Jennifer Holland wonders “perhaps the need for a good friend is not just a human thing after all.” I especially enjoyed the story about Owen, a 600-pound baby hippo that survived a deadly tsunami in Kenya, and was put in a sanctuary with Mzee, a 130-year-old giant tortoise. Owen began learning tortoise ways, such as chewing on grass and being active during the day rather than the night. He licked Mzee’s face as the tortoise rested his head on Owen’s belly. At night they slept side by side, meaty torso against timeworn shell.

To see if this book is available check here and for more books by Jennifer S. Holland .
IPPL Staff

Jacqueline Kennedy: Historic Conversations on Life with John F. Kennedy (2011)

In this impressive work, there is one book and 8 CDs, so you can read and listen; I did both. Mostly I read, and then listened to catch a vocal impression of Jacqueline Kennedy.

These first of a kind conversations with Arthur Schlesinger were recorded within a year of President’s Kennedy’s death. Jacqueline Kennedy, with her strong sense of history, documented and preserved her first hand recollections of her husband’s political colleagues, friends, and events as she remembered them. They were sealed and put in the John F. Kennedy Presidential Library per her wishes.

Now in conjunction with the fiftieth anniversary of JFK’s inauguration, the Kennedy family has released these insightful and revealing tapes. So much has been written and conjectured about this family; it is refreshing to hear the very human memories of Jacqueline.

Reversely, the life of Jacqueline and her perspective are also illuminated. She reveals so much about herself as she expresses her views of her husband. It’s fascinating.

There so many people that the average reader will often refer to the footnotes. I would also add that these are the thoughts of a young woman, steeped in shock and grief, who bravely tried to preserve her husband’s legacy.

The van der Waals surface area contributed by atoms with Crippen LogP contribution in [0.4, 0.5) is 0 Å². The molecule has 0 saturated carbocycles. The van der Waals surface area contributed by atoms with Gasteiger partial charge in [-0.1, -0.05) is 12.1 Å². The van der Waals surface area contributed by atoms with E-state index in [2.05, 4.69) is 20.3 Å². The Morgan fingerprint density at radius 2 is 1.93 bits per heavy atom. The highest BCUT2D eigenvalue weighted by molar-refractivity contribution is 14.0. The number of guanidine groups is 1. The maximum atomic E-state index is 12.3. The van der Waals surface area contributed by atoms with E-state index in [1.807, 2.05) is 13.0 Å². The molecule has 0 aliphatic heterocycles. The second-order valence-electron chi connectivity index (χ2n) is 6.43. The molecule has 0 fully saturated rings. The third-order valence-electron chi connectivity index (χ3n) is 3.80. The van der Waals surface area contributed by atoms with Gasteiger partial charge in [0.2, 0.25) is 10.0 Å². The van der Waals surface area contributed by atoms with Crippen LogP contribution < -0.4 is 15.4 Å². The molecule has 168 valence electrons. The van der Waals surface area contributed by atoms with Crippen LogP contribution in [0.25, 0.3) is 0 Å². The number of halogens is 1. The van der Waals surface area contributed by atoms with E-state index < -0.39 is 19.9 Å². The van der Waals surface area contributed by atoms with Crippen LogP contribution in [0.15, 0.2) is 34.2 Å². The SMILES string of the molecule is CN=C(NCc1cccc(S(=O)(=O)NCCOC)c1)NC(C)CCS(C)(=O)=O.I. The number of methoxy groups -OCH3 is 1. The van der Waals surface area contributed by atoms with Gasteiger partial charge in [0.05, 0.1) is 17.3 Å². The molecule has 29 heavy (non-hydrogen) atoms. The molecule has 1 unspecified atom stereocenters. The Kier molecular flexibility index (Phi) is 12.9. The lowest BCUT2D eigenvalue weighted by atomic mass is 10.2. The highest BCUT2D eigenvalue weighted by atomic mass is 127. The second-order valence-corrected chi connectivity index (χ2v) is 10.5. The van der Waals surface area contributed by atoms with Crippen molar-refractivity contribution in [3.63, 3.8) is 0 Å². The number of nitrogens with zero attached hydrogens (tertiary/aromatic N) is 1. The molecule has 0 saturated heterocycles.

Check here to see if the book is available now.
IPPL Staff

Message from an Unknown Chinese Mother by Xinran

Message from an Unknown Chinese Mother: Stories of Loss and Love by Xinran (2011)
This is a powerful book that brings together the stories of several different women, all who gave up their daughter for adoption in China in the 1980s and 90s. The author, Xinran, deals with a terribly difficult subject with profound compassion and realism. Her love for these adopted girls and her understanding of the difficult circumstances of each mother is palpable throughout the book. I would highly recommend it.
IPPL Staff

Life Itself by Roger Ebert

Life Itself: A Memoir by Roger Ebert (2011)
Roger Ebert is one of the most well-known movie critics in the world, writing for the Chicago Sun-Times since 1967 and also famous for the television show Siskel & Ebert at the Movies. Ebert has written many books that review movies and even a biography of director Martin Scorsese. But his memoir of growing up in southern Illinois is his most impressive work yet.

Plagued for years by cancer that eventually disfigured his face and left him unable to eat, drink or speak, Ebert’s story is not depressing but rather a celebration of what a wonderful life he has had. He was able to overcome alcoholism and marry the woman of his dreams who is still his devoted partner. The book also has fun tales to tell of his close encounters with movie stars such as John Wayne and Robert Mitchum. To learn more about Ebert check out his blog.

Read Ebert’s reviews of movies currently playing at a theater near you:

http://rogerebert.suntimes.com/